Magic Theater. Literally, the hell of Steppenwolf’s mind and soul. Although the trip to the Magic Theater does not occur until the end of the novel, it is there that Hesse puts forth his ideas about the fractured soul of modern man manifesting the existential and the suicidal, here represented and embodied by Harry Haller. Hermine, Haller’s lover—a prostitute who herself has a death wish—teaches him to dance and takes him to a great ball. When he descends to the basement for a drug-induced experience brought on by laudanum, opium, and cocaine, Hell reveals itself to be a place where one can get anything one wants. Seeing himself repeatedly in a magic mirror that displays his many schizophrenic personalities and selves, Haller can fulfill any want he can imagine, whether real or illusionary. His Magic Theater contains one hundred doors, each of which has a name designed to seduce and satiate, such as “All Girls Are Yours.”

Rented rooms

Rented rooms. Residence of the Steppenwolf from the beginning of the novel until his suicide at the end. For reasons never explained, Haller arrives in the unnamed town and takes up residence in a private home, in which he meets the initial narrator of the story, a young man who is the nephew of the owner of the house. Haller is attracted to the home because it is, as he repeatedly describes it, “bourgeois.” He likes its middle-class cleanliness, the smells...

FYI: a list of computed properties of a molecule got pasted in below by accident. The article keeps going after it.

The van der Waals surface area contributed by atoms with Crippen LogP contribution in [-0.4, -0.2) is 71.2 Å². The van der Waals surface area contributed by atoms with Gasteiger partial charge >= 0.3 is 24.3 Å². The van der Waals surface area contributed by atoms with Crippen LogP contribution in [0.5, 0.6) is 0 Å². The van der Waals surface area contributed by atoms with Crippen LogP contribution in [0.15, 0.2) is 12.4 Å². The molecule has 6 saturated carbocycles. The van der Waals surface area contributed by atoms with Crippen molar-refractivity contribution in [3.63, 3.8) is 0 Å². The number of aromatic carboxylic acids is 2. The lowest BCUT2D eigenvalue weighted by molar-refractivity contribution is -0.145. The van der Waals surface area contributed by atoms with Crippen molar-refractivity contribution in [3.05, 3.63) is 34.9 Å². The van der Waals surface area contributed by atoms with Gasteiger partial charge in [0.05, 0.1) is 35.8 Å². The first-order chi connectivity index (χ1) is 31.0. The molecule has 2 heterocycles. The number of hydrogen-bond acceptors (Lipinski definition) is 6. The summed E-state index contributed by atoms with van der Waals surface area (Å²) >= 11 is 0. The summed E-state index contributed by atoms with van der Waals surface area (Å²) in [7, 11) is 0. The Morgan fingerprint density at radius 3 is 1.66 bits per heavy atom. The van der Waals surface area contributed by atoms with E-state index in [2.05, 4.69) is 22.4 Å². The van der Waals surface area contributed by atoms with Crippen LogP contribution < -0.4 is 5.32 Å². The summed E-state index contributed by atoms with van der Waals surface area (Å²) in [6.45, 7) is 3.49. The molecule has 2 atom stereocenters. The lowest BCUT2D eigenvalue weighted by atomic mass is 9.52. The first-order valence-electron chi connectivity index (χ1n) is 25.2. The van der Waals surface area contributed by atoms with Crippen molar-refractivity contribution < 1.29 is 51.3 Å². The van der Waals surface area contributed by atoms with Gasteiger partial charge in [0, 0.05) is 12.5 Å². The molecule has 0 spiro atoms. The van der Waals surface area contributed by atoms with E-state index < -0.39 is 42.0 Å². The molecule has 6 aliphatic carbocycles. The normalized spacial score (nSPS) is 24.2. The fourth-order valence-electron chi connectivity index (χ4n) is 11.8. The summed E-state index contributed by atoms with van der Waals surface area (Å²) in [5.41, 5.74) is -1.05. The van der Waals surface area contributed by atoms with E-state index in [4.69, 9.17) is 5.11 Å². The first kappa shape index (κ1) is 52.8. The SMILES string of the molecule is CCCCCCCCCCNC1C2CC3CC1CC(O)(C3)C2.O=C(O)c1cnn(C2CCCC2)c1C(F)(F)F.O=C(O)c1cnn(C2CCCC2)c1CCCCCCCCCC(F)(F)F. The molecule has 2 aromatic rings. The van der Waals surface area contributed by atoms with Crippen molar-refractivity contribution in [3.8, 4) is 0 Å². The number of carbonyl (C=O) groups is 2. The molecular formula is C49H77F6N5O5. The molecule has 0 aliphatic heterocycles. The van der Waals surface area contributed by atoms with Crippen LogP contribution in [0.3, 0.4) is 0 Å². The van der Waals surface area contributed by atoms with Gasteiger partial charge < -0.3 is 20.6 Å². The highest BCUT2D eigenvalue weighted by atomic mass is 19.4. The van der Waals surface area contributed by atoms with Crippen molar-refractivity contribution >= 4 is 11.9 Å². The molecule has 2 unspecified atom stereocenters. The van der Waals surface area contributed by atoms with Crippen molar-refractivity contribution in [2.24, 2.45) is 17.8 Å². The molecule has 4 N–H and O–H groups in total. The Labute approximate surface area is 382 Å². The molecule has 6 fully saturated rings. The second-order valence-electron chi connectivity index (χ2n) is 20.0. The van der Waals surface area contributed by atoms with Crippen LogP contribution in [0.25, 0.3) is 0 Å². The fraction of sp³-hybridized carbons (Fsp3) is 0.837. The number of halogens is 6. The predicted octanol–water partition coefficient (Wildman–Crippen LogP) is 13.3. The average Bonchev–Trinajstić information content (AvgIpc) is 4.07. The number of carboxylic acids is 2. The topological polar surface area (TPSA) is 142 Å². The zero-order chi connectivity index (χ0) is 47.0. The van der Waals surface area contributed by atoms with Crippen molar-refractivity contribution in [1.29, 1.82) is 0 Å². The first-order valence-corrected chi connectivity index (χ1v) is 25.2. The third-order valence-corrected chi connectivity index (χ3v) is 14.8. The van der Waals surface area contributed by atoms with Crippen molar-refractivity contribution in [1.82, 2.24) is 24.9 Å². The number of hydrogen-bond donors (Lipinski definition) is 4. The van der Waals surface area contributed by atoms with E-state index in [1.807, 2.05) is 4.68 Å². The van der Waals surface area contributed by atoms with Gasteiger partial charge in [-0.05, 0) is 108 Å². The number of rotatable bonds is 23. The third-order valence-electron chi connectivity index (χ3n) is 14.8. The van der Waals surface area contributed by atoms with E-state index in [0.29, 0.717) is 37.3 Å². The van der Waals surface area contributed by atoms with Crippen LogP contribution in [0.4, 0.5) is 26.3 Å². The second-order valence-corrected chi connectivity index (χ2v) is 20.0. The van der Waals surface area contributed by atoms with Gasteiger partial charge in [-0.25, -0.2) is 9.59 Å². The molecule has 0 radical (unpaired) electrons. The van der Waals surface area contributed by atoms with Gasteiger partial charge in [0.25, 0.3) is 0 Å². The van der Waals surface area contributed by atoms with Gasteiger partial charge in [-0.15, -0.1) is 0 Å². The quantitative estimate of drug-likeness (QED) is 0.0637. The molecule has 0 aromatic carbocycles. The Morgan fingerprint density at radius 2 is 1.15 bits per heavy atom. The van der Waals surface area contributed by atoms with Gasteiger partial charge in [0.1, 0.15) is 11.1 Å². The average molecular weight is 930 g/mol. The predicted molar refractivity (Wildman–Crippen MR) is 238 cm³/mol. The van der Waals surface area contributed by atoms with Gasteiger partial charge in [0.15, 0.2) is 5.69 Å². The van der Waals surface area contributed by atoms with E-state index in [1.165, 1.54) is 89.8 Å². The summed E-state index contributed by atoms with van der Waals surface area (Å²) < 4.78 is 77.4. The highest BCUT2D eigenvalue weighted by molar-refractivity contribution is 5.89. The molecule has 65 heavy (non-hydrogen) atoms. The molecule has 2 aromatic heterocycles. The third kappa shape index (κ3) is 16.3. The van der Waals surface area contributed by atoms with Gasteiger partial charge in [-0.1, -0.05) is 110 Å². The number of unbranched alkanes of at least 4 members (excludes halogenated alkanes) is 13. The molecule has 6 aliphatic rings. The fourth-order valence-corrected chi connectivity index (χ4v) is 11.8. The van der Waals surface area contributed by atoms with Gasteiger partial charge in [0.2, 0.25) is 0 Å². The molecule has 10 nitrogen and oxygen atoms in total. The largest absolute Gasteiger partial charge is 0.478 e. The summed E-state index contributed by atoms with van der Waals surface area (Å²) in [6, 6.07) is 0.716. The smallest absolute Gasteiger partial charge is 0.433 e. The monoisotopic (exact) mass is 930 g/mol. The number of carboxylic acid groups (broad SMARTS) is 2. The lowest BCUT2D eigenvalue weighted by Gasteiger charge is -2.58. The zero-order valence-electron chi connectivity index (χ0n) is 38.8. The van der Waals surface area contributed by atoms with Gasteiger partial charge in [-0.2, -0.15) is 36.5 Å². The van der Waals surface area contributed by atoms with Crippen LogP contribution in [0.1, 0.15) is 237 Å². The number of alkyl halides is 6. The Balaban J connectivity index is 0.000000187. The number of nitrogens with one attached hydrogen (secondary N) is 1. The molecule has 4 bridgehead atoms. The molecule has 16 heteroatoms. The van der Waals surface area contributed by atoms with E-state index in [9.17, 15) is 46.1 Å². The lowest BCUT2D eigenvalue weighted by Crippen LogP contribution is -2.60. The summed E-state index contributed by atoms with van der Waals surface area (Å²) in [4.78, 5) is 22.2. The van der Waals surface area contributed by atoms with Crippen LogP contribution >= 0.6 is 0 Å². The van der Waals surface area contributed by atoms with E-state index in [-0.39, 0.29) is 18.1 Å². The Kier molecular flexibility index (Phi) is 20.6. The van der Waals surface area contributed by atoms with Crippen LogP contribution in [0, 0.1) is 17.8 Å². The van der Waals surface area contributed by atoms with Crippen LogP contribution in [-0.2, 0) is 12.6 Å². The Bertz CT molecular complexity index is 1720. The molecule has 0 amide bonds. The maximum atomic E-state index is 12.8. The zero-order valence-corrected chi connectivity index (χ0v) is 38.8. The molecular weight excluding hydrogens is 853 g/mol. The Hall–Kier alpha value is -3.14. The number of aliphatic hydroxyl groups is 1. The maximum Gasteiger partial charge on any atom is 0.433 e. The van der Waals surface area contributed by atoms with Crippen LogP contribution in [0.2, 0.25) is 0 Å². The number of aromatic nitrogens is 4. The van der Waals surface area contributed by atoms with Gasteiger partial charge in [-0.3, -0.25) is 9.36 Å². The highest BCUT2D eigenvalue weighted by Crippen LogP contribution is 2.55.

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Steppenwolf Historical Context

The Weimar Republic

In an attempt to create a parliamentary democracy in 1919 following World War I, German social...

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Steppenwolf Literary Style

Realism and Surrealism

The novel is told on two levels, the realistic and the surreal. The bourgeois narrator's preface...

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Steppenwolf Literary Techniques

The critic Ziolkowski has described Steppenwolf as "A Sonata in Prose," examining the musical aspects of the novel's structure. In...